compass course, this deviation would take "collimating compass" equipped with a

the vessel ten to twenty miles off the planned route.

During 1911 Percy did office work at CIW in Washington and in 1912 he led a magnetic survey through Bolivia, Peru and Chile. In 1914 he was appointed Captain of the Carnegie for Cruise III, a position he would retain for Cruises IV, VI and VII. Under Captain Ault's leadership, the trim

square-rigger crisscrossed the seas in all types of weather. During the fourth cruise that began at New York in March 1915, Carnegie covered seventy-three thousand miles and circumnavigated the globe through sub-Antarctic regions. On this voyage and others, Carnegie many times escaped being crushed by icebergs. "Constant watchfulness and careful seamanship," said Captain Ault, "were required to prevent disaster." On several occasions, collisions were avoided by less than a ship's length when huge bergs appeared suddenly from fog, mist, or driving snow. "It seemed," said Captain Ault, "like trying to sail down Broadway in New York City with all the skyscrapers gone wild and drifting around in our pathway." Thirty icebergs were sighted during one nerve-wracking day. At one point in the Antarctic where the charts indicated an island, crew members did not see any land. Either the reported island had been an iceberg mistaken for land, or the action of the compass had misguided the discoverer into plotting the site incorrectly.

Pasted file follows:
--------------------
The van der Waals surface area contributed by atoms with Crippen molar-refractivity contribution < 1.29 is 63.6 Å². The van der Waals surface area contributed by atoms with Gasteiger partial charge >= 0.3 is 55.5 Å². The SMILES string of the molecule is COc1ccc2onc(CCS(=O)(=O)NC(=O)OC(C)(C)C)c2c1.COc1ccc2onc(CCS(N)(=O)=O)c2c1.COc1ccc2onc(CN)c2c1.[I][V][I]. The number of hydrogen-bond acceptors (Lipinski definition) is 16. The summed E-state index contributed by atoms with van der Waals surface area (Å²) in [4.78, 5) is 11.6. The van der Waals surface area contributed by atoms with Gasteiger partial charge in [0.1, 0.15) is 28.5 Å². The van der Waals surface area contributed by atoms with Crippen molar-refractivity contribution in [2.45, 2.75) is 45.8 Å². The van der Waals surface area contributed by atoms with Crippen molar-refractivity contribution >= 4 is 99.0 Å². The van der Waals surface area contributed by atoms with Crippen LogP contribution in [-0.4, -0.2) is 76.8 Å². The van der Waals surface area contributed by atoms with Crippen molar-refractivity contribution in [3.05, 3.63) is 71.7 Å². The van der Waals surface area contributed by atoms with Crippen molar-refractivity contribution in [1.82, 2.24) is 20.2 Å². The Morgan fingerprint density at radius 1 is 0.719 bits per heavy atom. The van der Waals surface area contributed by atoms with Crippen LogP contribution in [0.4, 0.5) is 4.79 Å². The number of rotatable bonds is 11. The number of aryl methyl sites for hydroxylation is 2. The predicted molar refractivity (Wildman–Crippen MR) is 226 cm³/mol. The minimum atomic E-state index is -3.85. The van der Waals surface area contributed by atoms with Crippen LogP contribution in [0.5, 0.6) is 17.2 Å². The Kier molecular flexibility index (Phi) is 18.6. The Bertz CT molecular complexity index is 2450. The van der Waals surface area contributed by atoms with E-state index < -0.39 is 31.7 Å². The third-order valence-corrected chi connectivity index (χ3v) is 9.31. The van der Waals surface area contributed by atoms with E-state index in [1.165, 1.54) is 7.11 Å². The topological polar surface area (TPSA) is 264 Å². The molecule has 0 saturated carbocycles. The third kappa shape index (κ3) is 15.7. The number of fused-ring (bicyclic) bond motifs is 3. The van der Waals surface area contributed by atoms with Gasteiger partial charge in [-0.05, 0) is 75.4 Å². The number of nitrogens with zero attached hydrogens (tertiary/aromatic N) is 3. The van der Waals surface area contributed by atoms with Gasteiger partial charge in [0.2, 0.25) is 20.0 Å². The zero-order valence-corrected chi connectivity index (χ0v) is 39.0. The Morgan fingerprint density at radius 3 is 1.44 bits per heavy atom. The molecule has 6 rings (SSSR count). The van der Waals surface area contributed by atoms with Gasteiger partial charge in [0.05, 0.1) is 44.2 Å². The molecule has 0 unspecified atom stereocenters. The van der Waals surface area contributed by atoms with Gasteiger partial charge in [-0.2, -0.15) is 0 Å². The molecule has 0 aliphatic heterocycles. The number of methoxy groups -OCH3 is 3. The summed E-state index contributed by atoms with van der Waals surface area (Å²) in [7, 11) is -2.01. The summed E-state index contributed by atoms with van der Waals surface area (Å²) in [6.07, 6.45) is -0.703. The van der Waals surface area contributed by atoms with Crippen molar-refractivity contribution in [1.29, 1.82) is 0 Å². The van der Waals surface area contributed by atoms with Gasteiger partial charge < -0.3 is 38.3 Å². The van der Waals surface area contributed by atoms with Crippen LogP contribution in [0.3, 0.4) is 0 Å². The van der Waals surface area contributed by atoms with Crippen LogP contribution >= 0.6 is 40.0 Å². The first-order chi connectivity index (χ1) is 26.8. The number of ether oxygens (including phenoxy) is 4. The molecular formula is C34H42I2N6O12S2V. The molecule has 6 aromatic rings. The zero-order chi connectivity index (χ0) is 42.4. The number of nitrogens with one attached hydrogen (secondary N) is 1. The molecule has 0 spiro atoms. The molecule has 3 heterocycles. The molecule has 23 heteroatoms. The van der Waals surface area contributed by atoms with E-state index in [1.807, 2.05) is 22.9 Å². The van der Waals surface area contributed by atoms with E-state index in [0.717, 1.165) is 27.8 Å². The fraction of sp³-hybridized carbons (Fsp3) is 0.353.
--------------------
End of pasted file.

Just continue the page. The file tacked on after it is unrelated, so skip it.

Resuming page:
The Cruises of the Carnegie took Percy around the world several times. During the times between cruises, he worked on reducing data collected on the cruises and various magnetic research topics for CIW. One exception to this was his work for the Army in 1918 on the aerial navigation of airplanes using compasses, sextants and astronomical observation. Percy sailed the world seeking data on magnetism and atmospheric electricity. Some of his more important discoveries include submarine mountain ranges off the South American Coast and proof that the North Pole wobbles as the earth spins on its axis.

Percy and his wife had three daughters, Evelyn (b. 1912), Ruth (b. 1919) and Marjorie (b. 1923). Ruth died suddenly in 1920 from colitis. Percy was on Cruise VI of the Carnegie when Ruth died. The death had a great effect on Percy and nearly led him to resign. He was eventually convinced by his colleagues to continue the cruise.